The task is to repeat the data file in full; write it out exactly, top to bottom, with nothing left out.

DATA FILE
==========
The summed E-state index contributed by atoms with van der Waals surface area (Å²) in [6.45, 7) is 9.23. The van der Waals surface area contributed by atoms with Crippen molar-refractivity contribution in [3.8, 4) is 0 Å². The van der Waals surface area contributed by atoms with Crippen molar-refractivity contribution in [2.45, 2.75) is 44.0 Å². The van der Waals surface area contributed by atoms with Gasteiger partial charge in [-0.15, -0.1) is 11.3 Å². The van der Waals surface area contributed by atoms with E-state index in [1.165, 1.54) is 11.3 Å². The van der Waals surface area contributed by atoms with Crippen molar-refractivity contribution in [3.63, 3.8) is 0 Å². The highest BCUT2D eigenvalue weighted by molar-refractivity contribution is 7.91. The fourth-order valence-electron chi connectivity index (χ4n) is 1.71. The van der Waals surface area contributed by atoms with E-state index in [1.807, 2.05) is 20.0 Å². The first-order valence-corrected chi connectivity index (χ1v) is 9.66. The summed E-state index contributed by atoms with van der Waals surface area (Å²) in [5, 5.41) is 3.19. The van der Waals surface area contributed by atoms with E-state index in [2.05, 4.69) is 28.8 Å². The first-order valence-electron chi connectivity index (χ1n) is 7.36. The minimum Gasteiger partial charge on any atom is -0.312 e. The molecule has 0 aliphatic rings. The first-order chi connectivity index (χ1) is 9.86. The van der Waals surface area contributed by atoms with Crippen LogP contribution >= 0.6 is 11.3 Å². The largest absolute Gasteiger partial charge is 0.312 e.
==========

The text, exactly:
The summed E-state index contributed by atoms with van der Waals surface area (Å²) in [6.45, 7) is 9.23. The van der Waals surface area contributed by atoms with Crippen molar-refractivity contribution in [3.8, 4) is 0 Å². The van der Waals surface area contributed by atoms with Crippen molar-refractivity contribution in [2.45, 2.75) is 44.0 Å². The van der Waals surface area contributed by atoms with Gasteiger partial charge in [-0.15, -0.1) is 11.3 Å². The van der Waals surface area contributed by atoms with E-state index in [1.165, 1.54) is 11.3 Å². The van der Waals surface area contributed by atoms with Crippen molar-refractivity contribution in [3.63, 3.8) is 0 Å². The highest BCUT2D eigenvalue weighted by molar-refractivity contribution is 7.91. The fourth-order valence-electron chi connectivity index (χ4n) is 1.71. The van der Waals surface area contributed by atoms with E-state index in [1.807, 2.05) is 20.0 Å². The first-order valence-corrected chi connectivity index (χ1v) is 9.66. The summed E-state index contributed by atoms with van der Waals surface area (Å²) in [5, 5.41) is 3.19. The van der Waals surface area contributed by atoms with E-state index in [2.05, 4.69) is 28.8 Å². The first-order valence-electron chi connectivity index (χ1n) is 7.36. The minimum Gasteiger partial charge on any atom is -0.312 e. The molecule has 0 aliphatic rings. The first-order chi connectivity index (χ1) is 9.86. The van der Waals surface area contributed by atoms with Crippen LogP contribution >= 0.6 is 11.3 Å². The largest absolute Gasteiger partial charge is 0.312 e.